3. Add in the oat flour, baking soda, ginger, cinnamon, cloves, all spice and salt and mix until combined. 
  4. Measure out the dough using a medium sized cookie scooper (or weigh out 30g) and roll into a tall ball. If the dough if very sticky, place in the fridge for 15-20 minutes until firmed up**. Do not add in more flour. As an optional step, coat the pieces of dough in cane sugar and then place on baking tray. 
  5. Bake for 4 minutes. Quickly rotate the tray and bake for another 5-6 minutes or until the top starts to slightly crack. 
  6. Remove from the oven and allow them to cool for 4-5 minutes. Transfer onto a cooling wire rack and let them cool for another 5 minutes. Enjoy!
  7. Once fully cooled, store leftovers at room temperature in a covered air tight container for 3-4 days or in the freezer for up to 1 month. 

Notes

  • I make my own oat flour by blending it in a vitamix but any oat flour will work. 
  • If you find the dough too sticky, place in the fridge for 15 minutes. Do NOT add in more oat flour. 
  • To make the dough ahead of time: prepare the dough as instructed and keep in the fridge for up to 4 days covered in a air tight container or reusable bag. Dough can also be frozen for up to 1 month. 
  • Nutritional Information Disclaimer: Nutrition information is a rough estimate calculated on an online tool (Cronometer).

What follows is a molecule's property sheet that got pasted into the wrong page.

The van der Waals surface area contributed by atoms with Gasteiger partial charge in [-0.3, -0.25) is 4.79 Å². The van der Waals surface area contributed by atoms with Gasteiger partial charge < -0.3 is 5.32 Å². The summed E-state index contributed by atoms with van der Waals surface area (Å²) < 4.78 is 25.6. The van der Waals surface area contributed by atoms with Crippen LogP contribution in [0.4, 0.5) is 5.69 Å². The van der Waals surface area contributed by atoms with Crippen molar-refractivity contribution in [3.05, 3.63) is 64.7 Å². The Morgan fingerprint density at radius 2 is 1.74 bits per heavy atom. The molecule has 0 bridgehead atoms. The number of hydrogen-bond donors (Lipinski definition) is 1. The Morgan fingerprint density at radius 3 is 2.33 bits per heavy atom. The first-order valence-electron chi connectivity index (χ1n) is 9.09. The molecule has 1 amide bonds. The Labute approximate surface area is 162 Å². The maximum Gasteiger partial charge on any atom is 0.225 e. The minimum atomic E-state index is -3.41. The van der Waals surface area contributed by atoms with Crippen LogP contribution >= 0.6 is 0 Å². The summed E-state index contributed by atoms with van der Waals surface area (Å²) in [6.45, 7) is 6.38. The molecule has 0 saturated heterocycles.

• Prep Time: 10 minutes
  • Cook Time: 20 minutes
  • Category: Desserts
  • Method: Baking
  • Cuisine: vegan, gluten free

Nutrition

  • Serving Size: 1 cookie
  • Calories: 124
  • Sugar: 7g
  • Sodium: 138mg
  • Fat: 6.4g
  • Saturated Fat: 0.75g
  • Unsaturated Fat: 5.5g
  • Trans Fat: 0
  • Carbohydrates: 14.6g
  • Fiber: 1.8g
  • Protein: 3.3g
  • Cholesterol: 0

SAVE IT FOR LATER! ↓

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Konnichiwa

About Lisa

I'm Lisa, a home cook, recipe developer and founder of Okonomi Kitchen. Here, you'll find a mix of classic and modernized Japanese recipes, and creative, plant-forward meal inspiration using seasonal ingredients. I hope to share more about Japanese cuisine and culture through food and recipes.


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18 Comments

  1. I included these ginger molasses cookies in my holiday cookie boxes this year, and they turned out great! I did end up substituting the sunflower butter for almond butter and the coconut sugar for brown sugar, and I found the recipe super adaptable with those changes. Rolling the balls up tall was a great tip, as they spread out perfectly. They were very crinkly, and rolling in sugar added some crisp. I may have overbaked slightly because they weren’t as chewy as I thought they’d be, but I didn’t hear any complaints!






      1. Thanks for replying so quickly, Lisa! Was wondering if you’d think it’s a 1:1 sub for light brown sugar as well? I read that coconut and brown sugar are more similar in flavor and texture, so I might give that a go if you think it works 🙂